Surrey-based Tanvec is a pharmaceutical and biotechnology engineer and consultant that employs 200 people. It provides a range of services, from advising companies on the design and layout of factories to process improvement consultancy and IT support.
It recently carried out the design and project management of a £10m biotech laboratory for Cantab in Cambridge and clients include GlaxoWellcome and SmithKline Beecham.
Sir Frank said the acquisition would allow Bovis, which does £600m of pharmaceuticals work a year, to offer global clients a more complete service.
“Up to now, we couldn’t offer clients any more than to manage their construction. But now we can provide consultancy, design, process engineering and procurement of plant technology,” he said.
No redundancies are planned as a result of the Tanvec takeover, and chief executive Jack Haggett will continue to manage the business.
Haggett said: “This is a really unusual thing for Bovis to do. The rationale is that the sector is very technology-dependent and, up to now, Bovis lacked that expertise.”
Working under the name Bovis-Tanvec, the new division will offer its services alongside Bovis’ construction management expertise.
Sir Frank said the failed merger with WS Atkins last year had led Bovis to rethink its business strategy. “We decided we wanted to expand into the sectors we saw had the biggest growth potential in the next decade,” he said. “These were pharmaceuticals, food processing and telecoms.”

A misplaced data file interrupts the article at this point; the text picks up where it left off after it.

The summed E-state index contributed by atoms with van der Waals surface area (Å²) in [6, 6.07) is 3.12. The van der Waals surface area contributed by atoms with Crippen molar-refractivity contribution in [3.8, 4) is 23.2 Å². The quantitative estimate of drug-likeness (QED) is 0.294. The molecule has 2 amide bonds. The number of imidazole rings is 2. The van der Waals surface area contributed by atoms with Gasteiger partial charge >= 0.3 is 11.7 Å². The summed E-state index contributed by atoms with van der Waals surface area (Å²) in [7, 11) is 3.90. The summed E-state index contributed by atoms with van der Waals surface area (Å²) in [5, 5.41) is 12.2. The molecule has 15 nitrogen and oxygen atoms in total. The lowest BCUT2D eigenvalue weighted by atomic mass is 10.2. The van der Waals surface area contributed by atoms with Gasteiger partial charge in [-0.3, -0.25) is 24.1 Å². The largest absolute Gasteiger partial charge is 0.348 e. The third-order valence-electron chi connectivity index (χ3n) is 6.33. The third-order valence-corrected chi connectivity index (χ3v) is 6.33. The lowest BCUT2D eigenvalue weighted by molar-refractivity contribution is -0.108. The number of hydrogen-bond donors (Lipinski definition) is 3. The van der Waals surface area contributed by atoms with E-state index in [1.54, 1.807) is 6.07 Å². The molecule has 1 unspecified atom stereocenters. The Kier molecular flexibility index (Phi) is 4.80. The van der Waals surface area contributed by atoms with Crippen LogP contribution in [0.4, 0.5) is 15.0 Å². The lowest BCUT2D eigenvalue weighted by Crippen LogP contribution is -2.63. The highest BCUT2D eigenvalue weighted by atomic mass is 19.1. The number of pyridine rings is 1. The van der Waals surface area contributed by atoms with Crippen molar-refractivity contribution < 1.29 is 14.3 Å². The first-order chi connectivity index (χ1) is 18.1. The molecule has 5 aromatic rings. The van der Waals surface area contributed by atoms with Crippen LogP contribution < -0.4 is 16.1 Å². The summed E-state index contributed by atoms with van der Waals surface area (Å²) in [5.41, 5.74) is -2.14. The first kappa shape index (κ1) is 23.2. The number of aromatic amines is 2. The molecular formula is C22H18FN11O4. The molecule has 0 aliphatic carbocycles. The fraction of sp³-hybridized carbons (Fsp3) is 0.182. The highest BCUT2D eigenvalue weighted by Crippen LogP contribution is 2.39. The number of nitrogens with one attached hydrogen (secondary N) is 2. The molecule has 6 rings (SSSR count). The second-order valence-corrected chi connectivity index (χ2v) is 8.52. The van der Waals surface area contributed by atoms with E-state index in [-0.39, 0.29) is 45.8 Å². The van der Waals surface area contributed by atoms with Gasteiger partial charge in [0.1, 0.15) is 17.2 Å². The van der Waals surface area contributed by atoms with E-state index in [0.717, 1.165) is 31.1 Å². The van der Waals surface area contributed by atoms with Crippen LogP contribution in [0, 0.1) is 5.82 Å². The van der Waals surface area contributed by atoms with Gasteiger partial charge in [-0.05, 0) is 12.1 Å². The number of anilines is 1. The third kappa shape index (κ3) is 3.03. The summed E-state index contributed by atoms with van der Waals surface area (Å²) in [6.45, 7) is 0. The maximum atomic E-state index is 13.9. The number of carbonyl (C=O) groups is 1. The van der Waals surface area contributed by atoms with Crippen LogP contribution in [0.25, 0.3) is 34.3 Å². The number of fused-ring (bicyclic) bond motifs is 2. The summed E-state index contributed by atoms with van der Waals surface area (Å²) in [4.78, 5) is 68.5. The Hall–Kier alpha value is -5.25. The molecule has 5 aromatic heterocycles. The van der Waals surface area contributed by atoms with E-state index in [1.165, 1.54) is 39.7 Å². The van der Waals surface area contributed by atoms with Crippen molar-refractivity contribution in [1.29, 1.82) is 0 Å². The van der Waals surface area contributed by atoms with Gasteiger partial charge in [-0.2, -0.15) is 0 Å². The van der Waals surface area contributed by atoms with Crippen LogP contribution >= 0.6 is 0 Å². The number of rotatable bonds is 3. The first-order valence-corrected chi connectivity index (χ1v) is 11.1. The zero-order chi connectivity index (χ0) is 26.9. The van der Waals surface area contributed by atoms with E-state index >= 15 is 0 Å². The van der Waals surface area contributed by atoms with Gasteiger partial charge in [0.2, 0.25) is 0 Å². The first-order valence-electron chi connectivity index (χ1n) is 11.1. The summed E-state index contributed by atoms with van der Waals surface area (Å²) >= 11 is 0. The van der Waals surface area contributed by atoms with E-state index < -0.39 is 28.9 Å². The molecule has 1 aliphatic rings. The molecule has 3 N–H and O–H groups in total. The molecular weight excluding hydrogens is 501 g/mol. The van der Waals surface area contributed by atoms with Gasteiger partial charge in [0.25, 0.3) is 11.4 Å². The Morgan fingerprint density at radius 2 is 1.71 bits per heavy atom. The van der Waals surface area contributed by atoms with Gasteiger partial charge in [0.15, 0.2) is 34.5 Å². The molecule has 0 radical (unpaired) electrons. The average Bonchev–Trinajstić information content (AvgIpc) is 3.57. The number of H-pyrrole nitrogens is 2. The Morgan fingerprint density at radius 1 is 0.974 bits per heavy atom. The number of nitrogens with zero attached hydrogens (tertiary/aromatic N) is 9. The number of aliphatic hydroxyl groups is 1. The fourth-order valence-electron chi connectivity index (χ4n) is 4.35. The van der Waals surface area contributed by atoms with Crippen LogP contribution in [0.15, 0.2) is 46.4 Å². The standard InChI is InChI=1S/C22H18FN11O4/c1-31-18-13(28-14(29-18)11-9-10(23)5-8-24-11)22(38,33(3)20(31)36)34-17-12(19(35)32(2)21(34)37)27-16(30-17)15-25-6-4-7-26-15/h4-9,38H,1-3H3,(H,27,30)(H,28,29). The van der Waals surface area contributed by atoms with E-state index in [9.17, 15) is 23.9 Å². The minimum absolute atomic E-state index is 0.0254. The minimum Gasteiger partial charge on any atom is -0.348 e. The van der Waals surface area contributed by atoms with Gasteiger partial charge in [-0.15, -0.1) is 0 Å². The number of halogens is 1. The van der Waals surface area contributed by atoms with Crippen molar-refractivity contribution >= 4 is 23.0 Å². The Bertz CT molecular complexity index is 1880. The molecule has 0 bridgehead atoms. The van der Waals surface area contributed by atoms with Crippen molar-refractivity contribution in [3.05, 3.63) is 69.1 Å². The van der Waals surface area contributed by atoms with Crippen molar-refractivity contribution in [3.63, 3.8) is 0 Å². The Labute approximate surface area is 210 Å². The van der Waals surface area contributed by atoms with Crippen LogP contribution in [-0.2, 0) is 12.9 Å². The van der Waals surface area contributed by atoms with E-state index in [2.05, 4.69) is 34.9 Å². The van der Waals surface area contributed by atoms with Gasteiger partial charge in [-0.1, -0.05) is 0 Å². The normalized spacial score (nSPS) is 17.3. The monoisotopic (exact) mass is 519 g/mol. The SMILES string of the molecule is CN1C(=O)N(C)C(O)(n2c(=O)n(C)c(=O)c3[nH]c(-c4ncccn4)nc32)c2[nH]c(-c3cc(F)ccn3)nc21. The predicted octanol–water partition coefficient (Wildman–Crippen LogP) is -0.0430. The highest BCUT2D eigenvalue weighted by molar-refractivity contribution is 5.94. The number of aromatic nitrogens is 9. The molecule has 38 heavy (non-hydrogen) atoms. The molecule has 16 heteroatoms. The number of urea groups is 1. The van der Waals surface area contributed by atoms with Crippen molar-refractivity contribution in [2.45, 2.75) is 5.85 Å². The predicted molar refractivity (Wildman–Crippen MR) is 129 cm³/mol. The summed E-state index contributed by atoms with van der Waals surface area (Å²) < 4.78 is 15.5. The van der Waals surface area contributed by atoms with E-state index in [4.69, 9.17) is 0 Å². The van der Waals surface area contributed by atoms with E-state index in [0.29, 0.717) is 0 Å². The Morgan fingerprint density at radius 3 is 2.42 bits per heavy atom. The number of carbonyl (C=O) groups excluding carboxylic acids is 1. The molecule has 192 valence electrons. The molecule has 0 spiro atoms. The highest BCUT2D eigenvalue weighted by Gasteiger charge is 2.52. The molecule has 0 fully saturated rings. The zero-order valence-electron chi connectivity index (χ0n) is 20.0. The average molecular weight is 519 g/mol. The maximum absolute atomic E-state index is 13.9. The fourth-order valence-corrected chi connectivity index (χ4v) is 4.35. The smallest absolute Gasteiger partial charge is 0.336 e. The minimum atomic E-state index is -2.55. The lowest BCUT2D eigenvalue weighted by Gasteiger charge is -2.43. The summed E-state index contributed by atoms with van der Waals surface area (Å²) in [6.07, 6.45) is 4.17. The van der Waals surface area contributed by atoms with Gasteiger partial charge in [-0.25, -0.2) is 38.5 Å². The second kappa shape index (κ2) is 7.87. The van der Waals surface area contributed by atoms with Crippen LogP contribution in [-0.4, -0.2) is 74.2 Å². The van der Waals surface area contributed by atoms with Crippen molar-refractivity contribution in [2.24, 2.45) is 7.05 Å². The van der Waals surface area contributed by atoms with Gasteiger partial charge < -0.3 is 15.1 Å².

Sir Frank said pharmaceuticals would be the biggest of the three. “We should be making £10m profit from pharmaceuticals within 10 years,” he said.
Bovis has assembled a team of telecommunications experts to win work direct, rather than going on the acquisition trail. An announcement is expected within the next few weeks of major contracts in the USA and South America.
Sir Frank said expansion in food processing was proving slowest.
The next move would be either a purchase or the adoption of a strategy similar to the one used in telecoms, he added.
- Bovis has responded to press reports that its multimillion-pound flotation by parent company P&O will go ahead this autumn rather than next year, as expected.
A Bovis spokesperson said the company aimed to have the final preparations in place as soon as possible to allow it to float as soon as market conditions were suitable.
She added: “While we have not made a final decision on location, the feeling is that London may be more appropriate than New York because of the familiarity of the brand name in the UK.”
Sir Frank said: “We are getting ready and we will be ready when the market is right.”